It begins with an RV

I've been thinking about starting about a blog for a long time. Not that I need another hobby, nor do I have this great desire to push my rants and musings out into cyberspace. But I do like the idea of having a convenient way to share photos and journals with friends and family. So, having just returned from an 800-mile RV adventure throughout Oregon, I thought this might be a good time to start and share some photos of our trip. Let me know what you think of the format!

Yes, we rented an RV for our summer vacation this year. A 34-foot Georgetown motor home, to be specific. Me, Rob, Brent, Dan, Betty. We hooked up the Jeep and headed south. Look out!

Brent did all of the driving to begin with -- with Betty's help.

First stop, Honeyman State Park and the Oregon Dunes. I hadn't seen the dunes since I was a kid, so it was pretty fun to see them again.

Now you can't go to Florence without taking the 10-year old kid to the stanky sea lion caves. We came, we saw. Dan and I learned that several breeds of seals are actually much larger than sea lions. Who knew?

Hard to believe that last year at this time we were in Florence... ITALY.

Oh, anyway, back to reality. A ride on our bikes, a walk on the beach, and movie night in the RV -- we watched The Long Long Trailer.

In the morning we headed south to Ashland. I got up enough courage to drive part of the way, and managed not to kill anyone during my stint at the wheel. Upon our arrival in Ashland on Wednesday night, Sulyn, who met us there from L.A., took us out to a lovely dinner at Beasey's overlooking Lithia Creek. Then Reid and Dustin arrived in town and we had decadent desserts and drinks at Chateau Lin, where some drunk lady stumbled out of her birthday festivities crying, "Au revoir!"

Thursday morning, Dan, Rob and I took Taylor to see the Oregon Vortex, a crazy 100-foot circle in the middle of the woods where people grow 10% smaller as they walk south; where golf balls roll uphill, brooms stand on end, and Rob stands diagonally.

Thursday Rob and I caught a matinee of King John, one of four plays in the Shakespearean canon that I hadn't yet seen. Then that night we all went to Cyrano de Bergerac on the outdoor stage. Always fun going back to the Oregon Shakespeare Festival, where Sulyn and I used to spend our summers teaching Shakespeare camp for high school juniors.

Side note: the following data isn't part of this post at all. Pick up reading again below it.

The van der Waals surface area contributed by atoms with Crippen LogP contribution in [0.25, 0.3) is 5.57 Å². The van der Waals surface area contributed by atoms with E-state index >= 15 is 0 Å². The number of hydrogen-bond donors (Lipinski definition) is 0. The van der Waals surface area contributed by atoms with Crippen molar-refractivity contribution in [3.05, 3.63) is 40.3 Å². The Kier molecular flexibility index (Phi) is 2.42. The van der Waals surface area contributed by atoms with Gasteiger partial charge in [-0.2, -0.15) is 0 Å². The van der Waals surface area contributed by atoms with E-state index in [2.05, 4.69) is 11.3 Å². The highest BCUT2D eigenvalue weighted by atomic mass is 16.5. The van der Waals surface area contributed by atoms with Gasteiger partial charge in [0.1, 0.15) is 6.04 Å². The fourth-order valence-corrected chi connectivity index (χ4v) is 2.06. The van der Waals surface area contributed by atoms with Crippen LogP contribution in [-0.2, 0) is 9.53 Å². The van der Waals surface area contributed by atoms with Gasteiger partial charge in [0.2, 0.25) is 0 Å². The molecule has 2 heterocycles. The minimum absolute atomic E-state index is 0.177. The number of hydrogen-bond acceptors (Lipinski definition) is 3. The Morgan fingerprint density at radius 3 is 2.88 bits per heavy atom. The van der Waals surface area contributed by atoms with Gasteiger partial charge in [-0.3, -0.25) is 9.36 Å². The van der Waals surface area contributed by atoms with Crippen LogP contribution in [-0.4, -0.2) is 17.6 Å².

(OSF photo)

By Friday morning it was time to head to our next stop: Diamond Lake. We had heard that the lake was being drained in preparation for a major restoration project -- over 60 million chubs have outcompeted the native trout in the lake and needed to be killed. So for now, the lake was down about 6 feet from the norm, and the lake was scheduled to be poisoned the week after.

The main reason for staying at Diamond Lake was to be able to spend the next day because of its proximity Crater Lake. This was my third time to the national park, and the lake never ceases to amaze me with its epic scale and remarkable beauty. As Taylor told us in his report, Crater Lake was formed after the collapse of an ancient volcano, Mount Mazama, 7700 years ago. The basin or caldera was formed after the top 5000 feet of the volcano collapsed. Subsequent lava flows sealed the bottom, allowing the caldera to fill with approximately 4.6 trillion gallons of water from rainfall and snow melt, to create the deepest lake in the country (and 7th deepest in the world) at 1,932 feet.

(National Parks photo)

On our way back to "camp" we stopped along the Rogue River and put our feet into the icy waters.

Day 7 found us travelling north to Camp Sherman, at the head of the Metolious River just outside of Sisters. By now I'm driving our home down the street without any fear at all. We arrived at Camp Sherman in time for a Labor Day pot luck BBQ with other trailerites -- I told Rob it's like a family reunion without the family. Later that evening Rob and I enjoyed a game of bocce with Taylor.

On our last day we relaxed along the side of the river, but Betty became so impatient with us for not throwing sticks for her to fetch that she decided to dive for rocks from the riverbed.

And by the next day we were back home (despite a small malfunction with our tail-lights)... and that's our trip in a nutshell. Our overall verdict is that RV camping is much easier and more convenient than tent camping, and driving it was easier than expected. So we'd do again. But a few more trips to Europe first!

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